Monday, 6 October 2014

Tomorrow @ Tramway

Vanishing Point have made a virtue of eclecticism: while their productions share a commitment to high production values and an integration of text, scenography and precise direction from Matthew Lenton, they tackle subjects as varied as violent pornography, moral corruption, existential doubt and, in Tomorrow, the onset of dementia and death. Reducing Tramway's expansive space to an intimate stage, through Jamie Harrison's austere design, Lenton's study of a man's final days is a moving elegy that refuses sentimentality.

At just over an hour, Tomorrow abandons a typical dramatic story for a series of allusive episodes. The transformation of the young man into his senile self is quickly effected, through encasing him in a latex mask, and the following scenes - the lounge of a hospice, a sneaky cigarette with the nursing staff, a sudden burst of loud music and desperate action - examine the dwindling hours as he is gradually submerged in his dementia. From the vague interactions with the other patients to the difficult reunion with his daughter, whom he inevitable mistakes for his wife, the hero only briefly longs for escape before the lights, then the sounds, disappear.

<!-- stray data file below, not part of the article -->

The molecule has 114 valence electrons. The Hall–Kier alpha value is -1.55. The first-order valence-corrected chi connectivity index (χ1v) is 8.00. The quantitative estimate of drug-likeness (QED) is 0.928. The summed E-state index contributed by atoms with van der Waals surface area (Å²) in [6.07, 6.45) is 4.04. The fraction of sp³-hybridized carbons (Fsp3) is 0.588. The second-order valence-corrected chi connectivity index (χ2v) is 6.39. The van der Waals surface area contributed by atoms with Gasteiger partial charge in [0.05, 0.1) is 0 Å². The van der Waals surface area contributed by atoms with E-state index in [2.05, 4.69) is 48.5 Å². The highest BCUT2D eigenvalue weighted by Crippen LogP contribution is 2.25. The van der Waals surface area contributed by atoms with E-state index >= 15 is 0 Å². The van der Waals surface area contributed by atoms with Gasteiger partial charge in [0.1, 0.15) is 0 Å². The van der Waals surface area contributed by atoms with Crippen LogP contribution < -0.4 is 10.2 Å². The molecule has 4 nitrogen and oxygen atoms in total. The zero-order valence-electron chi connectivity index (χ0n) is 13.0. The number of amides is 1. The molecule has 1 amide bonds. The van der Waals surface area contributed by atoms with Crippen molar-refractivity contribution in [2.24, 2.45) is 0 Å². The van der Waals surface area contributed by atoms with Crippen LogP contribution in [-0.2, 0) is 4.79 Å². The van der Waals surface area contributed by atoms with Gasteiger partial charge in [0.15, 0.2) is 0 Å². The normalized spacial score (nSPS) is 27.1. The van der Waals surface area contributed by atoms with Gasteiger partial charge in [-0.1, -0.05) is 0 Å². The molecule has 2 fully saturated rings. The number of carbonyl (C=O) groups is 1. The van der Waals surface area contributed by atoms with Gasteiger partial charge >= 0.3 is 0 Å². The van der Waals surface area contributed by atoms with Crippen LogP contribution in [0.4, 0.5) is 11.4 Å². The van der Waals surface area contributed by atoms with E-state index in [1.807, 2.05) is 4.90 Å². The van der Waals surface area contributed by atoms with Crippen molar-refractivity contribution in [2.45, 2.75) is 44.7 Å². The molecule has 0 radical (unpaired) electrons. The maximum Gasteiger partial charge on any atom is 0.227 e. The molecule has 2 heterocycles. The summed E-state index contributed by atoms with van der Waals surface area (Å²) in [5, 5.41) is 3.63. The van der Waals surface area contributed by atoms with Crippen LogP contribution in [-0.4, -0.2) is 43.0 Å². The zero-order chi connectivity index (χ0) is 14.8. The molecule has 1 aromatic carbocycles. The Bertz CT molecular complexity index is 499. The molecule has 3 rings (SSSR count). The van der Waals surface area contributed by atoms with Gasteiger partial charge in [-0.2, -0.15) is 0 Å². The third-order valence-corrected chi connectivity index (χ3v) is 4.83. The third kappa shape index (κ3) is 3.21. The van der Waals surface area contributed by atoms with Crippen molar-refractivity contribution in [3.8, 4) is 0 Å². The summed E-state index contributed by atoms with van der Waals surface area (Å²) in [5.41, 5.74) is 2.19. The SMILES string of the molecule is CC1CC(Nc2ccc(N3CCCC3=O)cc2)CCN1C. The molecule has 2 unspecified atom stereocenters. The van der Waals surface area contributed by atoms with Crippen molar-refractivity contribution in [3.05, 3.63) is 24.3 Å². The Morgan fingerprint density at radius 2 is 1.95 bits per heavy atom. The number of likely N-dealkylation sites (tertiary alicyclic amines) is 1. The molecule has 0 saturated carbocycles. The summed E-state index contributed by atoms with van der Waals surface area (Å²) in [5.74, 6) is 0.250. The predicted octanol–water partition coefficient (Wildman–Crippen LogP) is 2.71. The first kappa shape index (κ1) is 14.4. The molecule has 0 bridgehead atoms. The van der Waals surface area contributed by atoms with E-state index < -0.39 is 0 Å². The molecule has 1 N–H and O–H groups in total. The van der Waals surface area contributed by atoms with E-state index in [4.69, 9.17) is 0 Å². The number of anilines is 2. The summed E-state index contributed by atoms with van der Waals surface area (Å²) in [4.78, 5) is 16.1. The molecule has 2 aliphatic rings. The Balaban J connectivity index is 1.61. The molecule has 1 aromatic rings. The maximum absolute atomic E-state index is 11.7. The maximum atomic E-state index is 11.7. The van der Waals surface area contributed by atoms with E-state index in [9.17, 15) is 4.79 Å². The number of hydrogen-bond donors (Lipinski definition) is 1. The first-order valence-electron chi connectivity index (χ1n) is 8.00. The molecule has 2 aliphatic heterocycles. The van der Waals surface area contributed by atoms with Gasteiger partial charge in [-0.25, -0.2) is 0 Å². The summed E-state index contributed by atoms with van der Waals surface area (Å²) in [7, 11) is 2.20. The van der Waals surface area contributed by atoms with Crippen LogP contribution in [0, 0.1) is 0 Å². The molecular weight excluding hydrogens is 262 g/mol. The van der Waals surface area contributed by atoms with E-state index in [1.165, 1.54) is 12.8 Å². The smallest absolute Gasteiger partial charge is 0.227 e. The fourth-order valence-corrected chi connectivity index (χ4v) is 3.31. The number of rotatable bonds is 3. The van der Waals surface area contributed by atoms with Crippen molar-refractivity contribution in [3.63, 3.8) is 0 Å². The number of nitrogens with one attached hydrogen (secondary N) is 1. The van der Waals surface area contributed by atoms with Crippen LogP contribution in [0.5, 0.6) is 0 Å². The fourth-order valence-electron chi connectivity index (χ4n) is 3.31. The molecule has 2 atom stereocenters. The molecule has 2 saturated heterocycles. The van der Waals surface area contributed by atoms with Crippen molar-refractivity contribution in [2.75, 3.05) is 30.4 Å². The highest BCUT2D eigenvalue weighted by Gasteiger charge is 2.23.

Lenton's dispassionate direction makes Tomorrow all the more melancholic: rather than build towards a dramatic resolution, he allows events to take their course. An attempted escape from the hospital becomes poignant, and the final scenes descend into a comforting darkness. Tomorrow evokes a state of confusion, tracing the sad journey of one man as his life, and memory, slowly fades to black.

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